DVD Review: Wild Card

(Written for Filmoria)

Based on the critically acclaimed 1985 novel, Heat, written by two-time Academy Award-winning writer William Goldman, who also wrote the screenplay for the film, Wild Card is a remake of the 1986 adaptation that starred Burt Reynolds.

Directed by Simon West (The Expendables 2), the film follows Nick Wild (Jason Statham), a bodyguard with lethal skills and a gambling problem, who gets in trouble with the mob whilst on a job in Las Vegas.

It’s obvious from the start that Statham’s character has an interesting story to explore. Why is he such a mess? And what’s going to happen to make him likeable? Or at least engaging enough to want to see more of.

Surprisingly, Wild Card is actually a very character driven film, which works as both a strength and a weakness. It’s not often that thrillers such as this one have lead characters with any depth at all, but Nick Wild is different. Being based on a novel means that Wild has had a writer put time into really figuring out who this guy is, focusing on every detail and allowing him time to develop.

And it works, because you take notice of the lead for once instead of just the action. But the story is more focused on Nick Wild himself than anything else, which is why it also becomes a weakness.

The fight scenes and stunts are excellent and are really well choreographed, which make another strong quality of the film, but it almost feels like you’re waiting around for Statham to get into a brawl to keep you from switching off.

We know what to expect from Statham’s roles these days, but he doesn’t fail to impress at the same time. He’s such a likeable actor to say that he’s so stereotyped, but whilst the effort has been put into creating a great character, the premise around him feels quite empty. Wild Card does bring an intriguingly darker side out of Statham, but the lack of suspense ends up taking the better of him.

One thing’s for sure, there needed to be a lot more Stanley Tucci. We don’t see nearly enough of him, and more interactions between him and Statham would have made this film a whole lot more entertaining. Some decent support comes from Michael Angarano, too, but, again, there’s not enough time put into those around Wild to make them stand out enough.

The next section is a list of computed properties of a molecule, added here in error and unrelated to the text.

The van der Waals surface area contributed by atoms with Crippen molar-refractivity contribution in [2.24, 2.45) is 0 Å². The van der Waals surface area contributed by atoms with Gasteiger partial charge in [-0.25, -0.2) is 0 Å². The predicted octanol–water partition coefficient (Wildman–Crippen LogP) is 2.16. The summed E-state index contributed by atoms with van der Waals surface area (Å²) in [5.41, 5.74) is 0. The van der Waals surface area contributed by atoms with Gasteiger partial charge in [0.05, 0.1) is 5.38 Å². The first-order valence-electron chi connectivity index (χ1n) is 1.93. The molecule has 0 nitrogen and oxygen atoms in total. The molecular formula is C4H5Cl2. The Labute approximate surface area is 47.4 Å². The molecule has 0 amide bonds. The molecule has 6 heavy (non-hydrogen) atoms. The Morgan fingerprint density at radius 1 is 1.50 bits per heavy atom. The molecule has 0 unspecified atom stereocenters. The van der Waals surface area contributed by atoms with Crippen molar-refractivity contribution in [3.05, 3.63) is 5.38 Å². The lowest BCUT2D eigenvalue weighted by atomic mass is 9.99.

Sofía Vergara also makes a disappointingly short appearance, but she looks absolutely stunning and helps to set the film up perfectly. She certainly grabs your interest from the get-go, introducing us to a Statham that were not used to. As he stumbles around a bar drunk for the opening scenes of the film, you wonder where the film is going, peaking your interest quite early on.

Unfortunately it doesn’t get much better from then on. Wild Card obviously had great intentions to be more than just a film about fighting and gambling, and there’s a great noirish feel to it that I think will be admired in years to come, but in between a skillfully created lead and brilliant stunts, Wild Card doesn’t have enough story or exhiliration to keep up the pace.

Extras include:

– An in-depth look at Wild Card’s cast of characters.
– Extra footage that takes a forensic look at the science behind the film’s mind-bending action, including how Corey Yuen, expert martial arts choreographer, injected emotion and artistry into the film’s hand -to-hand stunts, striking the correct blend between action and drama.
– Another in-depth look into the script.

Wild Card is available to buy on DVD and Blu-ray from 27th July, with a Digital Download and VOD release available now.

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